Al-Shabaab names successor to slain leader; Somalia on high alert

Was Al-Shabaab strike a message to ISIS?
Was Al-Shabaab strike a message to ISIS?

    JUST WATCHED

    Was Al-Shabaab strike a message to ISIS?

MUST WATCH

Was Al-Shabaab strike a message to ISIS? 02:16

Story highlights

  • Ahmed Omar Abu Ubaidah is the Islamic militant group's third leader
  • Al-Shabaab militants attack African Union forces, local government official says
  • Somalia ministry boosts security around government buildings
  • Intelligence reports indicate Al-Shabaab is planning attacks in Somalia
The Somalia-based militant group Al-Shabaab has named a successor to its leader killed in an American airstrike this week, a spokesman said Saturday.
The announcement came as Somalia braced for possible retaliation after Monday's killing of Ahmed Godane.
Al-Shabaab's new leader is Ahmed Omar Abu Ubaidah, spokesman Sheikh Ali Dheere said in an audio message posted online.
He is the group's third leader and was characterized as a low-ranking commander. No other information was available.
"The death of Godane will not stop the group from carrying out its terror operations," the spokesman said. "We lost our great leader Ahmed Godane and two other commanders in hands of the enemy on Monday night's U.S. airstrike."
His confirmation came after days of denying his death.
Pentagon: Somali al Qaeda leader killed
Pentagon: Somali al Qaeda leader killed

    JUST WATCHED

    Pentagon: Somali al Qaeda leader killed

MUST WATCH

Pentagon: Somali al Qaeda leader killed 02:07
A look inside Al-Shabaab
A look inside Al-Shabaab

    JUST WATCHED

    A look inside Al-Shabaab

MUST WATCH

A look inside Al-Shabaab 03:38
Militants attack African Union troops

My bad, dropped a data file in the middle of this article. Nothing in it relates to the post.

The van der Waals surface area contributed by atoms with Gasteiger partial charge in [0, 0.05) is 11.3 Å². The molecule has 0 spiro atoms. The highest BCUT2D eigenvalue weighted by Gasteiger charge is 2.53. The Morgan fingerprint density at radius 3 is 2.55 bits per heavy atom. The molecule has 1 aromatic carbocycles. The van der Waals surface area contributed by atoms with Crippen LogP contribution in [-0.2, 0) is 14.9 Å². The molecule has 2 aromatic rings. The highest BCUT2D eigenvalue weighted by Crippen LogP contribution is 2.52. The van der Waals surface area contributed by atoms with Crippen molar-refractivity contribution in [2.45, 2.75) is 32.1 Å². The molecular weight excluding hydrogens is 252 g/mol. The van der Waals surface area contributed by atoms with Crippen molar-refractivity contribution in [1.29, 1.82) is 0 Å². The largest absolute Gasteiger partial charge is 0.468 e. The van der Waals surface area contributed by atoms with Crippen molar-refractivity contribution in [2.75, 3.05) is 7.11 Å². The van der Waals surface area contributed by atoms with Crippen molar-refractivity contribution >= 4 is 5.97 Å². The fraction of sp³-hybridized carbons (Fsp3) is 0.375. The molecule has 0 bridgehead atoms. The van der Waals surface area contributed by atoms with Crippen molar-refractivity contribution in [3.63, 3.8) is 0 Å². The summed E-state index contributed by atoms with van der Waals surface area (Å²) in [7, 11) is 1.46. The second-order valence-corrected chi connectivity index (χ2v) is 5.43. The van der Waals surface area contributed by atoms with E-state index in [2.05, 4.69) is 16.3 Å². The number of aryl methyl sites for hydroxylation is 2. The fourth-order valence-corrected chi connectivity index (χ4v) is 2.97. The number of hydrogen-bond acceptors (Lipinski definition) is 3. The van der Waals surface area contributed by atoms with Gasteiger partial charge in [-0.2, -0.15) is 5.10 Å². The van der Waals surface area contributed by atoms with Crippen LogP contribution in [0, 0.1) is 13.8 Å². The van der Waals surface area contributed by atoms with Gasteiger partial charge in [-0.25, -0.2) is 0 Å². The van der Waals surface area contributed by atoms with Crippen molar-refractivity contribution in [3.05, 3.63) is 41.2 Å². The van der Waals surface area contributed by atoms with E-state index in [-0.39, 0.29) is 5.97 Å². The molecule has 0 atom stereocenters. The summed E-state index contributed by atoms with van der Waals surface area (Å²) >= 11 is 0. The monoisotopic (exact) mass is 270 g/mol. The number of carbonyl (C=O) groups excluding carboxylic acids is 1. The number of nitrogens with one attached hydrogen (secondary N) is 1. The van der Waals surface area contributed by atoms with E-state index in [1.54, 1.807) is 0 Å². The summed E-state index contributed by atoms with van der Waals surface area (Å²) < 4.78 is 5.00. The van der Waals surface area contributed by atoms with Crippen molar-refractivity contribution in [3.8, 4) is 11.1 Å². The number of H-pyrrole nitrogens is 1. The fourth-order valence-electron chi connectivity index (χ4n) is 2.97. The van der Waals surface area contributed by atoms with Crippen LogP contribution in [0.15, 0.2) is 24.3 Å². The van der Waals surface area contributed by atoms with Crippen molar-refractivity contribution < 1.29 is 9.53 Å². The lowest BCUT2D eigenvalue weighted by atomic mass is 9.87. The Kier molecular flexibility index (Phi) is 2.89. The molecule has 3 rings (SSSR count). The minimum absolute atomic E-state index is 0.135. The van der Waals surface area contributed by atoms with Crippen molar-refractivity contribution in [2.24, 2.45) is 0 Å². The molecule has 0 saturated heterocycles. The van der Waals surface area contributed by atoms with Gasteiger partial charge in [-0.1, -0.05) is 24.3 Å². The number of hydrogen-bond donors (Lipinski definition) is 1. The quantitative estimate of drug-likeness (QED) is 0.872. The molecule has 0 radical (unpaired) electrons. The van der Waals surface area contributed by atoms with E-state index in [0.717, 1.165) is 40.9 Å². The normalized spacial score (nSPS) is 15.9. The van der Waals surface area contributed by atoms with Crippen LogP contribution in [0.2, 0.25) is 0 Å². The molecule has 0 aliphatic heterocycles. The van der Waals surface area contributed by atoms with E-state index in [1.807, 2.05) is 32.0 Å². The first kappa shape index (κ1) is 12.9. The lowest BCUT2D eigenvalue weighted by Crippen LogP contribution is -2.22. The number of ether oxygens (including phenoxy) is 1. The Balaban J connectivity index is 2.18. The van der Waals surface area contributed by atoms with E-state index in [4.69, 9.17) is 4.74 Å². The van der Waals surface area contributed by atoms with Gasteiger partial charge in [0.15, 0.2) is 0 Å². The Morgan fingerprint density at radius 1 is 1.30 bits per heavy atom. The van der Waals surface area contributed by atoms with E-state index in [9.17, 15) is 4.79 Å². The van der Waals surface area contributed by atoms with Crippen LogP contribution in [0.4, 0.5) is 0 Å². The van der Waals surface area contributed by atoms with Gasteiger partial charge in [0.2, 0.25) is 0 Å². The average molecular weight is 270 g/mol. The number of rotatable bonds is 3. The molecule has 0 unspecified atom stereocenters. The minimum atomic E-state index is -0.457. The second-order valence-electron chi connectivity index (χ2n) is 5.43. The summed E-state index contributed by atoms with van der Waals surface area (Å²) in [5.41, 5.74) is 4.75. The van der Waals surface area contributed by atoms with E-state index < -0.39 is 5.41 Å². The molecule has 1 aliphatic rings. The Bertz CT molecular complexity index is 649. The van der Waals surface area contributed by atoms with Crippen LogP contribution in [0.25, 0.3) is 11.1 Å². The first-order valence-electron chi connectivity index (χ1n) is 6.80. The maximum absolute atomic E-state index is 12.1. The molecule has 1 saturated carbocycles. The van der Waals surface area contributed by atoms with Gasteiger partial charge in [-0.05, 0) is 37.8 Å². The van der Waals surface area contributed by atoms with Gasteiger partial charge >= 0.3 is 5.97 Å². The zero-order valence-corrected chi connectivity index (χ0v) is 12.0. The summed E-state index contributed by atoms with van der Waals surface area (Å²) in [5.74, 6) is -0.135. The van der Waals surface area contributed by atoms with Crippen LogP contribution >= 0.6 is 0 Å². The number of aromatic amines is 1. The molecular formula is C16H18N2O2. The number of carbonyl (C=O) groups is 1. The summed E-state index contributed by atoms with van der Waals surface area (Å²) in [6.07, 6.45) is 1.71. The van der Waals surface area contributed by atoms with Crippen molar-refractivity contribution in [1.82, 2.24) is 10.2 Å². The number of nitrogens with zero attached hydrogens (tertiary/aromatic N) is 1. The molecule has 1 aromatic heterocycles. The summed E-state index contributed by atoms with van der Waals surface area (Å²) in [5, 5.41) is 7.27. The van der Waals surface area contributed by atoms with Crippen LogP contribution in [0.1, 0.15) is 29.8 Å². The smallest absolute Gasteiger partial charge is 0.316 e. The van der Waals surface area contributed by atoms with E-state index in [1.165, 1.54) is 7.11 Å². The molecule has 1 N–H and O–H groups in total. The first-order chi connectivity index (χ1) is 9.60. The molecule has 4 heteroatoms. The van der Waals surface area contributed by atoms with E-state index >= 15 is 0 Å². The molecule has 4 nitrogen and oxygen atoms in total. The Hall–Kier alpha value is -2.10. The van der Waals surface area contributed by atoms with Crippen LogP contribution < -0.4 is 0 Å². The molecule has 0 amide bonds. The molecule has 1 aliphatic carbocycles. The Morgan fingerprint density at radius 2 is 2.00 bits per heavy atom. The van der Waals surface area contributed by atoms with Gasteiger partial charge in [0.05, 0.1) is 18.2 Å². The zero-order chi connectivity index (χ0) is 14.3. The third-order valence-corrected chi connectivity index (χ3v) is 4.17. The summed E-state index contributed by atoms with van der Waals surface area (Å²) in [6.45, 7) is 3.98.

Somali Islamist militants ambushed African Union peacekeeping troops in southwestern Somalia, a local official said.
The militants attacked a convoy carrying Ethiopian AU troops in two locations between the towns of Qansahdheere and Burdhubo, said Hassan Mohamud Ali, district commissioner of the latter town.
The AU troops eventually stopped the attack and secured the area, Ali said. No information was available on the casualties.
The troops have a base in Burdhubo, which used to be held by Al-Shabaab before Somali and AU forces captured it in March. It's about 250 miles (400 kilometers) south of the capital of Mogadishu.
A Burdhubo resident said he could hear Saturday's clashes from the town.
"We are hearing heavy fighting and shelling," resident Ali Mohamed said.
Shortly before the attack, the nation's security ministry placed government buildings on high alert because of the killing of Godane.
Intelligence reports indicated the group is planning attacks in Somalia, according to Mohamed Yusuf, a spokesman for the security ministry.
'Symbolic and operational loss'
The U.S. military said it killed Godane in a thunderous attack Monday.
"Removing Godane from the battlefield is a major symbolic and operational loss to Al-Shabaab," said Rear Adm. John Kirby, a Pentagon press secretary.
Godane had been at the helm since the group started a campaign of terror in East Africa, killing Somali officials, aid workers and others in a spate of suicide bombings.
U.S. officials were tipped off to what Kirby called "actionable intelligence ... strong enough" to suggest his whereabouts.
Commandos flew in Monday and took the leader out with the help of drones and laser-guided missiles, Kirby said.
The man behind Al-Shabaab
Godane, who was also known as Mukhtar Abu Zubayr, became the leader of the militant group in 2008.
The group started off with a goal of waging a war against the Somali government in an effort to implement a stricter form of Islamic law, or sharia.
But it has shifted focus to terrorist attacks beyond Somalia. It has targeted East African states supporting the Somali government, especially Uganda and Kenya.
A year ago, militants raided a mall in the Kenyan capital of Nairobi in an audacious siege that lasted days and left 67 people dead.
The attack wasn't the group's first strike outside Somalia.
In 2010, it carried out suicide bombings in the Ugandan capital, Kampala, killing more than 70 people.
Under Godane, the terror group became a formal ally of al Qaeda.